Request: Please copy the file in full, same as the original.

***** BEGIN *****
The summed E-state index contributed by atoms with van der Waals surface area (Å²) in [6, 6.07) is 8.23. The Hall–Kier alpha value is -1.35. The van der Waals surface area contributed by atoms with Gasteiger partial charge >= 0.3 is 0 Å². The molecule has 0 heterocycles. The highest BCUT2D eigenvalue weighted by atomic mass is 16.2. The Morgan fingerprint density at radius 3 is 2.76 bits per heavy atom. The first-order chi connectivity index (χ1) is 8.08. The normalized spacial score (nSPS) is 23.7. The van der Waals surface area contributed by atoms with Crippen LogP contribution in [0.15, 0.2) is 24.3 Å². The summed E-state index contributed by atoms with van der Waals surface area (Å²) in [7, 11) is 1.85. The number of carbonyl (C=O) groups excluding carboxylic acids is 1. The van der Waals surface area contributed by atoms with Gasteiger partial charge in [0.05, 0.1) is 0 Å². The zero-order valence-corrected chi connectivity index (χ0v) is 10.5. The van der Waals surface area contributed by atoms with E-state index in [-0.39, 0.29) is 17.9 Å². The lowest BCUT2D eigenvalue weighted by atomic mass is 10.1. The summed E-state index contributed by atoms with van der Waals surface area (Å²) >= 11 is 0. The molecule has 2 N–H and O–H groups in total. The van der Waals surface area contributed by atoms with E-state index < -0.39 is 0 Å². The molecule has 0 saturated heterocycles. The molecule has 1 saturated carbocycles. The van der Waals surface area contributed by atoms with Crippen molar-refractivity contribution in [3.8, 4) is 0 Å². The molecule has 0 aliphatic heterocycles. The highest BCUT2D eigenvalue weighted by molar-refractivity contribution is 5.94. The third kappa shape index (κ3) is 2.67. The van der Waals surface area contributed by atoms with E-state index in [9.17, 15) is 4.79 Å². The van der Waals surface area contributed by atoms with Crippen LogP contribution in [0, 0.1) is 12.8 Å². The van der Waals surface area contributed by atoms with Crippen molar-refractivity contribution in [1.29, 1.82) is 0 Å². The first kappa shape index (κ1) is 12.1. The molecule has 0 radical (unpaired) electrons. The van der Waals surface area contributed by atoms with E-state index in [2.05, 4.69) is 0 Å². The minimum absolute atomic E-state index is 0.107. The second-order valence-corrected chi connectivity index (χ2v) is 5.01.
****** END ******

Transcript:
The summed E-state index contributed by atoms with van der Waals surface area (Å²) in [6, 6.07) is 8.23. The Hall–Kier alpha value is -1.35. The van der Waals surface area contributed by atoms with Gasteiger partial charge >= 0.3 is 0 Å². The molecule has 0 heterocycles. The highest BCUT2D eigenvalue weighted by atomic mass is 16.2. The Morgan fingerprint density at radius 3 is 2.76 bits per heavy atom. The first-order chi connectivity index (χ1) is 8.08. The normalized spacial score (nSPS) is 23.7. The van der Waals surface area contributed by atoms with Crippen LogP contribution in [0.15, 0.2) is 24.3 Å². The summed E-state index contributed by atoms with van der Waals surface area (Å²) in [7, 11) is 1.85. The number of carbonyl (C=O) groups excluding carboxylic acids is 1. The van der Waals surface area contributed by atoms with Gasteiger partial charge in [0.05, 0.1) is 0 Å². The zero-order valence-corrected chi connectivity index (χ0v) is 10.5. The van der Waals surface area contributed by atoms with E-state index in [-0.39, 0.29) is 17.9 Å². The lowest BCUT2D eigenvalue weighted by atomic mass is 10.1. The summed E-state index contributed by atoms with van der Waals surface area (Å²) >= 11 is 0. The molecule has 2 N–H and O–H groups in total. The van der Waals surface area contributed by atoms with E-state index < -0.39 is 0 Å². The molecule has 0 saturated heterocycles. The molecule has 1 saturated carbocycles. The van der Waals surface area contributed by atoms with Crippen molar-refractivity contribution in [3.8, 4) is 0 Å². The molecule has 0 aliphatic heterocycles. The highest BCUT2D eigenvalue weighted by molar-refractivity contribution is 5.94. The third kappa shape index (κ3) is 2.67. The van der Waals surface area contributed by atoms with E-state index in [9.17, 15) is 4.79 Å². The van der Waals surface area contributed by atoms with Crippen LogP contribution in [0, 0.1) is 12.8 Å². The van der Waals surface area contributed by atoms with Crippen molar-refractivity contribution in [1.29, 1.82) is 0 Å². The first kappa shape index (κ1) is 12.1. The molecule has 0 radical (unpaired) electrons. The van der Waals surface area contributed by atoms with E-state index in [2.05, 4.69) is 0 Å². The minimum absolute atomic E-state index is 0.107. The second-order valence-corrected chi connectivity index (χ2v) is 5.01.